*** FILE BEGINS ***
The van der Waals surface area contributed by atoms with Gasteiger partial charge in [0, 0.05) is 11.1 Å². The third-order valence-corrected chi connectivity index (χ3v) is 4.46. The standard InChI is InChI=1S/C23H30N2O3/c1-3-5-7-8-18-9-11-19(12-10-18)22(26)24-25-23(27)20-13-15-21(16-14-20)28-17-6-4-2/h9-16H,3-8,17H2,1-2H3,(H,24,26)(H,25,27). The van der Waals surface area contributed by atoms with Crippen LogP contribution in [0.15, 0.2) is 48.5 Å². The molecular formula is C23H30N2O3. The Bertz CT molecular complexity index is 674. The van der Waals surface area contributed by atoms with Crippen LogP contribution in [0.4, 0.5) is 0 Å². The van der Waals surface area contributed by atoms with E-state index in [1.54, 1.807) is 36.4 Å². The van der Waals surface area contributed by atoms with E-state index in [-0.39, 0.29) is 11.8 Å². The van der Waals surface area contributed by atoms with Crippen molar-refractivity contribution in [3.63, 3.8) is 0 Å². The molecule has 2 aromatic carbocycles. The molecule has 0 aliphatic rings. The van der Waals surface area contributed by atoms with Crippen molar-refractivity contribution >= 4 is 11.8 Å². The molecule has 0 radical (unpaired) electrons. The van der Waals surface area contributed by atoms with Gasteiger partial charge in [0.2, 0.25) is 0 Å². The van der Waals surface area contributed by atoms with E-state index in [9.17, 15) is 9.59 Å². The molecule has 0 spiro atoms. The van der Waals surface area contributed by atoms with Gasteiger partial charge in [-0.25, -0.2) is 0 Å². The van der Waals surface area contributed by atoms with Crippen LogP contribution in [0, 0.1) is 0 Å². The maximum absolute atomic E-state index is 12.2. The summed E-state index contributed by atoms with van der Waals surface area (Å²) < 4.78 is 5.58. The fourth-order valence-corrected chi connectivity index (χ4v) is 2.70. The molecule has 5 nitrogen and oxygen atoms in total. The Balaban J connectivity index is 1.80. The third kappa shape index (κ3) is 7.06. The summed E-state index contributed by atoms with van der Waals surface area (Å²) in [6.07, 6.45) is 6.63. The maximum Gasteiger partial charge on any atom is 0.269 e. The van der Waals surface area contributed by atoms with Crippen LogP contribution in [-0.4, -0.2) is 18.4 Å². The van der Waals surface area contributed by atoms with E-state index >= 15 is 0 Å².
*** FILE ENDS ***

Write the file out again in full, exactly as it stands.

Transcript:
The van der Waals surface area contributed by atoms with Gasteiger partial charge in [0, 0.05) is 11.1 Å². The third-order valence-corrected chi connectivity index (χ3v) is 4.46. The standard InChI is InChI=1S/C23H30N2O3/c1-3-5-7-8-18-9-11-19(12-10-18)22(26)24-25-23(27)20-13-15-21(16-14-20)28-17-6-4-2/h9-16H,3-8,17H2,1-2H3,(H,24,26)(H,25,27). The van der Waals surface area contributed by atoms with Crippen LogP contribution in [0.15, 0.2) is 48.5 Å². The molecular formula is C23H30N2O3. The Bertz CT molecular complexity index is 674. The van der Waals surface area contributed by atoms with Crippen LogP contribution in [0.4, 0.5) is 0 Å². The van der Waals surface area contributed by atoms with E-state index in [1.54, 1.807) is 36.4 Å². The van der Waals surface area contributed by atoms with E-state index in [-0.39, 0.29) is 11.8 Å². The van der Waals surface area contributed by atoms with Crippen molar-refractivity contribution in [3.63, 3.8) is 0 Å². The molecule has 2 aromatic carbocycles. The molecule has 0 aliphatic rings. The van der Waals surface area contributed by atoms with Crippen molar-refractivity contribution >= 4 is 11.8 Å². The molecule has 0 radical (unpaired) electrons. The van der Waals surface area contributed by atoms with Gasteiger partial charge in [0.2, 0.25) is 0 Å². The van der Waals surface area contributed by atoms with E-state index in [9.17, 15) is 9.59 Å². The molecule has 0 spiro atoms. The van der Waals surface area contributed by atoms with Gasteiger partial charge in [-0.25, -0.2) is 0 Å². The van der Waals surface area contributed by atoms with Crippen LogP contribution in [0, 0.1) is 0 Å². The maximum absolute atomic E-state index is 12.2. The summed E-state index contributed by atoms with van der Waals surface area (Å²) < 4.78 is 5.58. The fourth-order valence-corrected chi connectivity index (χ4v) is 2.70. The molecule has 5 nitrogen and oxygen atoms in total. The Balaban J connectivity index is 1.80. The third kappa shape index (κ3) is 7.06. The summed E-state index contributed by atoms with van der Waals surface area (Å²) in [6.07, 6.45) is 6.63. The maximum Gasteiger partial charge on any atom is 0.269 e. The van der Waals surface area contributed by atoms with Crippen LogP contribution in [-0.4, -0.2) is 18.4 Å². The van der Waals surface area contributed by atoms with E-state index >= 15 is 0 Å².